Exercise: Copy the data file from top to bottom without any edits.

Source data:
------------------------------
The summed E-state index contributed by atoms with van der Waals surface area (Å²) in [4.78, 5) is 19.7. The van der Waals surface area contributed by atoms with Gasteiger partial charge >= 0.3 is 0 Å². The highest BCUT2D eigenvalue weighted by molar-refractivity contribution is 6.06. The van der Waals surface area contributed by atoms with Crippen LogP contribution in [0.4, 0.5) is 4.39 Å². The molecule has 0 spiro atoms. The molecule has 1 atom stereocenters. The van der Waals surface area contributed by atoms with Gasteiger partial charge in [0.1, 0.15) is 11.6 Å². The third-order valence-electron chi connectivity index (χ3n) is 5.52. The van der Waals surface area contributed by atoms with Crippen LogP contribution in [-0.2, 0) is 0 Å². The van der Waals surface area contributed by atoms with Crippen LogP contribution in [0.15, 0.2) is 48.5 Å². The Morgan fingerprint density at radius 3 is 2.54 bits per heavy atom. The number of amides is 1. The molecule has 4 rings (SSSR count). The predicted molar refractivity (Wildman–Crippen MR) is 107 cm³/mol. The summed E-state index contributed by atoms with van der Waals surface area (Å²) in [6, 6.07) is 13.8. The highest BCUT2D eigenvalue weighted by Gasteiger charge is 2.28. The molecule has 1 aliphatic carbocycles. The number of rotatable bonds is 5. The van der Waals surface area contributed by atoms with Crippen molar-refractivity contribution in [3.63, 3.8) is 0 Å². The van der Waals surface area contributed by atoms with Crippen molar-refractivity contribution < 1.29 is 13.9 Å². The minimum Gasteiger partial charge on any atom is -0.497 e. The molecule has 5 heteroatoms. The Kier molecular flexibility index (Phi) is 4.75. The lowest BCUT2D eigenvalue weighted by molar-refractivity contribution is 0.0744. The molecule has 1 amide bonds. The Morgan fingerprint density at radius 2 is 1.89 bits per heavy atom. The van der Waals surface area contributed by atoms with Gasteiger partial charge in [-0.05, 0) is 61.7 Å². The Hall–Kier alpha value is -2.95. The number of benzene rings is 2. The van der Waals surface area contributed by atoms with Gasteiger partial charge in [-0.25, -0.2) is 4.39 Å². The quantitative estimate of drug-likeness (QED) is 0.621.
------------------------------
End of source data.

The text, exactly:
The summed E-state index contributed by atoms with van der Waals surface area (Å²) in [4.78, 5) is 19.7. The van der Waals surface area contributed by atoms with Gasteiger partial charge >= 0.3 is 0 Å². The highest BCUT2D eigenvalue weighted by molar-refractivity contribution is 6.06. The van der Waals surface area contributed by atoms with Crippen LogP contribution in [0.4, 0.5) is 4.39 Å². The molecule has 0 spiro atoms. The molecule has 1 atom stereocenters. The van der Waals surface area contributed by atoms with Gasteiger partial charge in [0.1, 0.15) is 11.6 Å². The third-order valence-electron chi connectivity index (χ3n) is 5.52. The van der Waals surface area contributed by atoms with Crippen LogP contribution in [-0.2, 0) is 0 Å². The van der Waals surface area contributed by atoms with Crippen LogP contribution in [0.15, 0.2) is 48.5 Å². The Morgan fingerprint density at radius 3 is 2.54 bits per heavy atom. The number of amides is 1. The molecule has 4 rings (SSSR count). The predicted molar refractivity (Wildman–Crippen MR) is 107 cm³/mol. The summed E-state index contributed by atoms with van der Waals surface area (Å²) in [6, 6.07) is 13.8. The highest BCUT2D eigenvalue weighted by Gasteiger charge is 2.28. The molecule has 1 aliphatic carbocycles. The number of rotatable bonds is 5. The van der Waals surface area contributed by atoms with Crippen molar-refractivity contribution in [3.63, 3.8) is 0 Å². The van der Waals surface area contributed by atoms with Crippen molar-refractivity contribution < 1.29 is 13.9 Å². The minimum Gasteiger partial charge on any atom is -0.497 e. The molecule has 5 heteroatoms. The Kier molecular flexibility index (Phi) is 4.75. The lowest BCUT2D eigenvalue weighted by molar-refractivity contribution is 0.0744. The molecule has 1 amide bonds. The Morgan fingerprint density at radius 2 is 1.89 bits per heavy atom. The van der Waals surface area contributed by atoms with Gasteiger partial charge in [-0.05, 0) is 61.7 Å². The Hall–Kier alpha value is -2.95. The number of benzene rings is 2. The van der Waals surface area contributed by atoms with Gasteiger partial charge in [-0.25, -0.2) is 4.39 Å². The quantitative estimate of drug-likeness (QED) is 0.621.